The free way to see the city at its best is to go up the Tokyo Metropolitan Government Offices. This has two towers with two observation decks on the forth fifth floor. Find the towers to the west of Shinjuku skyscraper area. This is a wonderful way to get photos of the skyline, and many tourists come here just for this purpose.
Perhaps the most famous of all entertainment spots in Tokyo is Disneyland. As one would expect from Disney, the park is run like clockwork, and has all the famous characters for the children to interact with. The rides are phenomenal, the parades exceptional and the layout perfect. Book tickets in advance on the website to avoid queues. DisneySea is also in Tokyo, so expect some spectacular ocean based fun. Oddly enough, the website is not that charming or interesting, but those of us who have been to Disneyland in other countries will know what to expect.
Outside Tokyo Station, at the Yaesu entrance, is the Daimaru department store. On the tenth floor is the kimono shop which the locals frequent. Tourists love this place but for the prices of these exquisite garments. For extra special souvenirs of the city, take home some hair combs, thong sandals or fans. Try out the lightweight cotton robes that most local hotels have in their rooms, the yukata, with delightful decorations in the form of geometric patterns for men and bamboo prints for women. Magnificent Samurai swords are on display nearby so the men will have something to take their minds off all that shopping!
For a real tourist experience, try the Oriental Bazaar on Omotesando Street which has even more yukata on offer. This place is cheaper than Daimaru’s but it can get really crowded on the weekend. The store closes on Thursdays.
Sushi has already been mentioned and everyone should give this delicacy a try while in Tokyo. It is not for everyone, but here is where they make it best.
Food in the city is not always cheap, but those in the know can get by on a tight budget. This is done by going where the locals go to eat in a bar or within neighborhoods that cater to the working man. Ebisu, in Shibuya-ku, is full of little bars and eateries with some specializing in roasted meats and vegetables.
Try out the sashimi served on small plates, and then choose from the extensive drink menus. Look for chalkboard menus outside these establishments not far from the main railways station. Gyi miso is a wonderful stew of elephant yam and tripe with some deep fried ginger root. There are western style food joints too, like KFC or Choco-croco so kids don’t have to suffer. Buri is also a posh place to visit, and has a great sake menu just a few blocks away.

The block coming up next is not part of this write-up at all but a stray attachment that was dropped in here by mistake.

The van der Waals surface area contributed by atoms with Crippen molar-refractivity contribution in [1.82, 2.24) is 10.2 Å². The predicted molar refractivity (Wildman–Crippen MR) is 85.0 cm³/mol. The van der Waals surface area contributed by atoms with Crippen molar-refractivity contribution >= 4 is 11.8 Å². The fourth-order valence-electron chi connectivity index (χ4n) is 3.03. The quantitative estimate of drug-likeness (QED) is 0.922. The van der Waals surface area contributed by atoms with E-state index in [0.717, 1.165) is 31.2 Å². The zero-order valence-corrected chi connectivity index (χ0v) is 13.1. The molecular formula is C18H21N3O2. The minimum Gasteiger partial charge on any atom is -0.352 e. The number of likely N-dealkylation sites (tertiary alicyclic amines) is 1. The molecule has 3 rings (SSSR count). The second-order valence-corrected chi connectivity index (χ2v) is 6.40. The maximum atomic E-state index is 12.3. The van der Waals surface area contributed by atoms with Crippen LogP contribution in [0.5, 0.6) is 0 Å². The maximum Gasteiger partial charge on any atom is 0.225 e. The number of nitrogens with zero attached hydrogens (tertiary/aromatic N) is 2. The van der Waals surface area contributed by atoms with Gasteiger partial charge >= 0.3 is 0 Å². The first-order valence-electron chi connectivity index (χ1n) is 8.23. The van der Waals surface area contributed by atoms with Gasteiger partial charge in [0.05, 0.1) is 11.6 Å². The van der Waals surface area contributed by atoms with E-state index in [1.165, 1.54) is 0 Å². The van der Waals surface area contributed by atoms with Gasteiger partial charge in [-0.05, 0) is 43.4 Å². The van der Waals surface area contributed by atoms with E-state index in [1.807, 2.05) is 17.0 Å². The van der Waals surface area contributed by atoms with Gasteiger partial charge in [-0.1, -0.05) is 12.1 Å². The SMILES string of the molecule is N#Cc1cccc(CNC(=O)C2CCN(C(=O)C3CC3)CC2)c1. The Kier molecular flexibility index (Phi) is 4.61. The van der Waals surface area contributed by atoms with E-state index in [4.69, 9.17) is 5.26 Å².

The Japanese are renowned for their love of karaoke and Tokyo is no exception. In the Hiroo neighborhood, find a bar called Smash Hits, and while away a few enjoyable hours giving forth to a very rowdy audience. There are plenty of English songs in their extensive catalog. There is a forty dollar cover charge to get in but this includes two drinks. To get here on local transport, take the Hibiya line and get off at Exit 2. From there it is only a couple of minutes walk. Expats tend to take over on some nights so, if this is not what is required, try Jan Ken Pon instead.
Jan Ken Pon (rock paper scissors is the literal translation) is a club that offers live music which covers the fifties to the eighties eras, so this is a great place for nostalgia. Be aware though that hostesses that chat to customers in the early part of the evening are paid by the customer. For those on public transport, go on the Hibiya Metro line or JR Yamanote line to Ebisu.
Another musical experience must be at the Gigabar in the Minami-Aoyama which is the real center of nightlife in Tokyo. Here visitors can sing, play drums or guitar along with the band. It costs to join in, and there is a cover charge as well, but the experience is not to be missed.
Anything of local interest
Although not peculiar to Tokyo alone, bath houses are frequented by most Japanese. The one thing that a novice should know is that these baths are not for washing in! Scrub down well before entering the baths for a long soak so that no one looks askance! Also note, tattoos are not allowed, not even for women.
Capsule hotels are peculiar to Tokyo because of the lack of space. People actually sleep in something that looks like a capsule or small chamber. These tiny spaces with a curtain for a door don’t even have room for the man, and these tend to be men only, to stand up straight.
Some capsule hotels have gone a little up-market and include saunas and the like, and there are also those that cater for women and tourists too. It is a cheaper way to stay in the city but it is meant as a stopover rather than a long stay. Luggage has to be left at the desk since there is no storage space in the capsules.
For those people who just have to smoke in a restaurant, they are in luck. Tokyo still has sections for smoking and non-smoking. However, they will seat visitors in the non- smoking section unless they are told differently.
Lastly, there is such a thing as train etiquette in Tokyo. For example, it is safe to sleep without fear of being robbed etc, but don’t spread legs all over the place as this is perceived to be extremely rude. Locals will not ask for the offending leg to be removed because they are too polite.
Lastly, there are a lot of stairs in railway stations in Tokyo, but it is very rude to help someone up the stairs when they are carrying large suitcases. It is perceived as an insult for some reason although it goes against the grain for many westerners.